Make sure that your dog never sees you losing your temper or yelling; it can upset your dog even if it has nothing to do with them.
Always exude a sense of calm so your greyhound can rely on you to keep a level head.
Greyhounds are among the most gentle, calm, and docile dog breeds you will find.
This breed is also affectionately known as the ‘gazehound’ because they like to stare at people. Usually, they do this from the moment you bring them home.
When a greyhound stares at you it’s usually in good nature. They don’t mean to be rude or confrontational.
If you got your greyhound recently, they are likely trying to figure you out.
As your dog settles in, you should see less staring.
If your dog’s prolonged gaze is bothering you, perhaps they have low self-esteem and need a little confidence building.
You can help your dog’s confidence by improving on the bond you have with them. You must spend as much quality time as you can with your dog. They must see you as someone they can rely on.
Other than this keep them well-exercised and occupied. Then, staring should be minimized and should naturally decrease over time.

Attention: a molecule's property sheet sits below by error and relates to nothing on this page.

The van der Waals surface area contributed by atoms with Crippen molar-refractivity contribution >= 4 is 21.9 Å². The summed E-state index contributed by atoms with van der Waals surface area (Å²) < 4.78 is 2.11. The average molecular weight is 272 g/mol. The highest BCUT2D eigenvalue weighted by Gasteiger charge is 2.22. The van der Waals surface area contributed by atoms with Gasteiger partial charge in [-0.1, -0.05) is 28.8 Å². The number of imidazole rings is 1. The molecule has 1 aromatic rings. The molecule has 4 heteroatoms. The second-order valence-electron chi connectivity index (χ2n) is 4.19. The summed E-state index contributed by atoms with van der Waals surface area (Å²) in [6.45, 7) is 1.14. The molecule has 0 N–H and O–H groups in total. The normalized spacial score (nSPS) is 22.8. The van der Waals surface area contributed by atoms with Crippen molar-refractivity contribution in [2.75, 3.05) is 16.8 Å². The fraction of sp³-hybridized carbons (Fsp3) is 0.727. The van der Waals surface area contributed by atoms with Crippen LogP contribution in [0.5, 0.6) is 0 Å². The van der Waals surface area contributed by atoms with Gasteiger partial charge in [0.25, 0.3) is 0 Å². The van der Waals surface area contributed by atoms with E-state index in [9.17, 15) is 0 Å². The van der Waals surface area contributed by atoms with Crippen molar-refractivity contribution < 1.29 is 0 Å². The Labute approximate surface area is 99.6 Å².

Related greyhound guides you may want to check out:
- Are Greyhounds Good With Kids? [Is This Breed Safe With Children?]
- Can Greyhounds Swim? [Are They Naturally Good Swimmers?]
- How Big Do Greyhounds Get? [Average Height, Weight and Size]
- Are Greyhounds Hypoallergenic? [Does This Breed Shed Often?]
- Do Greyhounds Shed? [The Owners Guide to Greyhound Shedding]
- Can Greyhounds Be Left Alone? [What About Separation Anxiety?]
- Best Treats For Greyhounds [Top Picks & Feeding Guide]
I am an experienced pet owner with decades of experience owning a number of different pets, from traditional pets like dogs and cats, to the more exotic like reptiles and rodents. I currently own a Cockapoo (pictured) called Bailey. I am also the main writer and chief editor here at Pet Educate; a site dedicated to sharing evidence-based insights and guidance, based on my vast pet ownership knowledge, experience, and extensive research.